Wimbledon winners to get $2.9 million each All England Lawn Tennis Club beefs up anti-doping, corruption battle

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US player Serena Williams celebrates with the winner’s trophy, the Venus Rosewater Dish, after her women’s singles final victory over Spain’s Garbine Muguruza on day twelve of the 2015 Wimbledon Championships at The All England Tennis Club in Wimbledon, London,



Winners of the men’s and women’s singles titles at this year’s Wimbledon will each receive £2 million ($2.9 million), the All England Lawn Tennis Club said Tuesday.

Overall prize money for the tournament has been increased by five percent to £28.1 million for what is now the only one of tennis’ four major tournaments played on grass.

Last year, reigning Wimbledon singles champions Novak Djokovic and Serena Williams each won £1.88 million.

But the US Open continues to be the Grand Slam event with the biggest prize fund.

Last year it paid out $42.3 million, with $3.3 million going to each of the singles champions.

This year’s Wimbledon will also feature enhanced anti-doping measures following the admission by former champion Maria Sharapova that she had been taking the banned substance, meldonium.

Wimbledon chairman Philip Brook refused to say whether any ban for Sharapova would affect her membership of the All England Club which she gained as a Wimbledon champion.

“It is hard to say that the reputation of the game has not been hurt,” he told the London Evening Standard.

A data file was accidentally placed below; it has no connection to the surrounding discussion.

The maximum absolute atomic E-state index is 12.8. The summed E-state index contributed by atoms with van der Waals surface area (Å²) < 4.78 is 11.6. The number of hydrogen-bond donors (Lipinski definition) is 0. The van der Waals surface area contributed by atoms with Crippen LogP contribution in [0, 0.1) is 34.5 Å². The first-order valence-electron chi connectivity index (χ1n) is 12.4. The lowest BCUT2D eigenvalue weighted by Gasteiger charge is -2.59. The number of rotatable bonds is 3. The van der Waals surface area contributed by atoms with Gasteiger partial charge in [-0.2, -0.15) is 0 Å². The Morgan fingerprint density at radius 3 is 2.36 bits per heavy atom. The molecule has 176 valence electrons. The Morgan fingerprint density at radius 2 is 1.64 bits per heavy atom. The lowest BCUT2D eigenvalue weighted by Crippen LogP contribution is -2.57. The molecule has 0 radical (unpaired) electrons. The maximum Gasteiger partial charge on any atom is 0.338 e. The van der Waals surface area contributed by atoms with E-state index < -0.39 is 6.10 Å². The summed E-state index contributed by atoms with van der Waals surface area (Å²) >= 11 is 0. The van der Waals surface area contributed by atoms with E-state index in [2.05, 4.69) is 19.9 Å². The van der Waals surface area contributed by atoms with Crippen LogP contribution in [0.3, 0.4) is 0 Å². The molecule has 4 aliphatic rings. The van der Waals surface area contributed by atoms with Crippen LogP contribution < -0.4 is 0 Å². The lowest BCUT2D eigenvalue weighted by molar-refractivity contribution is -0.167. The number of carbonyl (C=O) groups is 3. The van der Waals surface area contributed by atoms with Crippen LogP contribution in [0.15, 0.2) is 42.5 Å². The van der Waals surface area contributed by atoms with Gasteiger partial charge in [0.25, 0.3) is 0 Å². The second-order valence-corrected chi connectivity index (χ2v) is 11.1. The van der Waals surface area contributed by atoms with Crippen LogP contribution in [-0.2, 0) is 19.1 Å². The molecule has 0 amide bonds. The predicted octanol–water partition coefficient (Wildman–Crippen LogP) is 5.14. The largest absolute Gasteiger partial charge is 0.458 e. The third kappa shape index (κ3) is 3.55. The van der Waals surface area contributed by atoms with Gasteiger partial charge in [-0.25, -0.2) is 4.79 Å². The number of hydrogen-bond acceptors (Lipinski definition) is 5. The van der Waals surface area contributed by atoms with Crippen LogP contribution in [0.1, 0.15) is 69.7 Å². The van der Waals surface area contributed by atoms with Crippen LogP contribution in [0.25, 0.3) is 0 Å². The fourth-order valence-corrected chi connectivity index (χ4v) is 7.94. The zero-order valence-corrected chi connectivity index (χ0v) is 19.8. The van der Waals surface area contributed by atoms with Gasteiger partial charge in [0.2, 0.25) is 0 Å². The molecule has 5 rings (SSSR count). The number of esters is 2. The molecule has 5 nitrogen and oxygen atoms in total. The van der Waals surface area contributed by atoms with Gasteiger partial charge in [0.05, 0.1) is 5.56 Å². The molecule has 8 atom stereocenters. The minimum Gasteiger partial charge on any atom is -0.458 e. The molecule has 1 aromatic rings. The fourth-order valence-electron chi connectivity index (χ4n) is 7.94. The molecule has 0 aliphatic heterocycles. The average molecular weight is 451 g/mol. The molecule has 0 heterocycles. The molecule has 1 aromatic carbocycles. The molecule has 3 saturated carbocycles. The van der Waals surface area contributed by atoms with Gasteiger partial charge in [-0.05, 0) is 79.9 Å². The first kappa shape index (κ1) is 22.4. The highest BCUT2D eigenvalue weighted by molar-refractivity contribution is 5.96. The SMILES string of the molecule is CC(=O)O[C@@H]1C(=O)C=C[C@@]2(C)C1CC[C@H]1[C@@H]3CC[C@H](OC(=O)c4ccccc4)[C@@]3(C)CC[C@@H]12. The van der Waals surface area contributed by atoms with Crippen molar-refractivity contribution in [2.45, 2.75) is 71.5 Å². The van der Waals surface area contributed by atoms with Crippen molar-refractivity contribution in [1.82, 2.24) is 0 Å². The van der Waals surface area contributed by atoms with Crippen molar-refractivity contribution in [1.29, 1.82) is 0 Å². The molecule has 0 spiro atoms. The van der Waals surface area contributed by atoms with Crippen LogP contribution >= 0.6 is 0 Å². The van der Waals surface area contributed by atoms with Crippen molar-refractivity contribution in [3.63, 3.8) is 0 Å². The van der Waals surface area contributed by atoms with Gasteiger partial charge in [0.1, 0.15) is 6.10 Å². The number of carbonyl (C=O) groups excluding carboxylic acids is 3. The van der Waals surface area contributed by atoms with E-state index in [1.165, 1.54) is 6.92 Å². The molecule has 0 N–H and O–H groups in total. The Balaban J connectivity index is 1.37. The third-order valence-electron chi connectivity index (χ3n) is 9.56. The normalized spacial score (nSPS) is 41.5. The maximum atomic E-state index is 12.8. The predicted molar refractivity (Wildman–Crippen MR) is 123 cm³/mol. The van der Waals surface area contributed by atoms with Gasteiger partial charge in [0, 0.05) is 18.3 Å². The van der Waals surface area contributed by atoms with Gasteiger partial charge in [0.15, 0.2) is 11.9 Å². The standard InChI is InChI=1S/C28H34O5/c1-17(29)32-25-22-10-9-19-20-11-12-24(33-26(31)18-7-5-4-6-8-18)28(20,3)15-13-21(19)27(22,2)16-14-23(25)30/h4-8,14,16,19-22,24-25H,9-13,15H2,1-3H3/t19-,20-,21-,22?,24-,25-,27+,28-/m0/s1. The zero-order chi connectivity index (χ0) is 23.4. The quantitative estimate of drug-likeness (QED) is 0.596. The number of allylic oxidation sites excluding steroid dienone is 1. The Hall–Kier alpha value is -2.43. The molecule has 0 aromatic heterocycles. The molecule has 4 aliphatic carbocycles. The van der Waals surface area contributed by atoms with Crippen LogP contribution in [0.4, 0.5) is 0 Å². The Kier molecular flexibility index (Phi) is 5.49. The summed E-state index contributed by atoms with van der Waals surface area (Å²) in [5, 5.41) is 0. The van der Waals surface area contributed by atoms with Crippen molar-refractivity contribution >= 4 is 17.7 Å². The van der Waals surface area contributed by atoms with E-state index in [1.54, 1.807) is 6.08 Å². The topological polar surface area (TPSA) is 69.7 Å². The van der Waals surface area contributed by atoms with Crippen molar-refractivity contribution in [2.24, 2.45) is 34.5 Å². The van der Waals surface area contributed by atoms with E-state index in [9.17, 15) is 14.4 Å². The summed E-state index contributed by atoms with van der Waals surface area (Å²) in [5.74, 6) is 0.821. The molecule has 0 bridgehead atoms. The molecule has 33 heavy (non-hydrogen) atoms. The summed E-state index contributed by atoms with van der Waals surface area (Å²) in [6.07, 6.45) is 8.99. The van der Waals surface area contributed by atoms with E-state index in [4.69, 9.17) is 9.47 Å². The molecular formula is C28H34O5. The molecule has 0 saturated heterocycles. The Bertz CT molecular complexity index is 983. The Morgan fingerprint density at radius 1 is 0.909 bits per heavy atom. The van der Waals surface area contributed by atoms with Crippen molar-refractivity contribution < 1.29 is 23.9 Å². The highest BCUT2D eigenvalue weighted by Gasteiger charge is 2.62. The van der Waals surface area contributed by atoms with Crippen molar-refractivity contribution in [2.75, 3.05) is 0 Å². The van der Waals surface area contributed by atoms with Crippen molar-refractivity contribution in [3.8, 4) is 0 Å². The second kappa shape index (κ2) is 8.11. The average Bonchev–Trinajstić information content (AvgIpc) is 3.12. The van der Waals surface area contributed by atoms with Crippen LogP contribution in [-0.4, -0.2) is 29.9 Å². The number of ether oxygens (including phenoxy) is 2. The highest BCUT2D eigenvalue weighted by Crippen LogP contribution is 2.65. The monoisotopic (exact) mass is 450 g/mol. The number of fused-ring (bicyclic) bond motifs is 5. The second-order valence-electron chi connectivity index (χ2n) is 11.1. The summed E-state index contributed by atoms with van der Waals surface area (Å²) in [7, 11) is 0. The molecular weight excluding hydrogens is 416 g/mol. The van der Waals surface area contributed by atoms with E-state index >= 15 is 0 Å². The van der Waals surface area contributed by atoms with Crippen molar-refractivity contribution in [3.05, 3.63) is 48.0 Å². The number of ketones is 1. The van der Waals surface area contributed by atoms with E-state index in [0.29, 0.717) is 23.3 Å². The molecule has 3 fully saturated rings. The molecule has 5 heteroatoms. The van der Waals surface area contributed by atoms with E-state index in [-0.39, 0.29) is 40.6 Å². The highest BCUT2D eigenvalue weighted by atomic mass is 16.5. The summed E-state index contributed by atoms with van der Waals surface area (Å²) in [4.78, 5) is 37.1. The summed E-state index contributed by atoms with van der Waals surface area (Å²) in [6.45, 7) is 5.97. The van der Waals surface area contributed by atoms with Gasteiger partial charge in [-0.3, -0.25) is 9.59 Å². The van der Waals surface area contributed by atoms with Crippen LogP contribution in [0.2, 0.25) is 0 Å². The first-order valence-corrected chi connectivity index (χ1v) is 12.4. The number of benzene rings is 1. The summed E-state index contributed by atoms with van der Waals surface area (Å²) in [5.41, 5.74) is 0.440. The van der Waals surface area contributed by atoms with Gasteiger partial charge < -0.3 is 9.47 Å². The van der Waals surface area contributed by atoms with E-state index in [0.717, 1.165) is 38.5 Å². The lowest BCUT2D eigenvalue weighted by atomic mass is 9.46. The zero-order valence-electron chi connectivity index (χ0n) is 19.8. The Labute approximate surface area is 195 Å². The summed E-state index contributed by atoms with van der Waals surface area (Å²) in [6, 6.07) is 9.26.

“It would be a great shame because Maria is a popular former champion.”

And there will also be “increased investment” in anti-corruption systems after allegations during January’s Australian Open that tennis authorities failed to properly investigate possible fixing incidents involving 16 players.

“Our increased investment in promoting integrity in light of the recent focus on these areas underlines our determination for Wimbledon to play its part in safeguarding tennis’s integrity,” said AELTC chief executive Richard Lewis.

Measures will include data streams and videos of all matches, including in qualifying events, enhanced data monitoring and player education as well as additional anti-doping controls to complement those already run at the tournament by the International Tennis Federation (ITF).

“Whether it’s integrity or anti-doping we feel we should enhance what we are doing,” Richard Lewis, chief executive of the All England Club, told reporters.

“There has been lots of media scrutiny since January and it’s appropriate that we respond accordingly.”

The Tennis Integrity Unit (TIU) received no betting alerts during the 2015 championships, but All England Club chairman Philip Brook said the prestigious tournament needed to safeguard public trust, admitting that the sport’s image was under threat.

“We don’t think there is a big issue but we will do whatever it takes to keep the sport clean,” he said. “It’s an issue of perception rather than reality.”

“I think it’s hard to say (this year’s events) haven’t had an impact,” he added.

The 130th edition of the Wimbledon Championships will be played at the All England Club in southwest London from June 27-July 16

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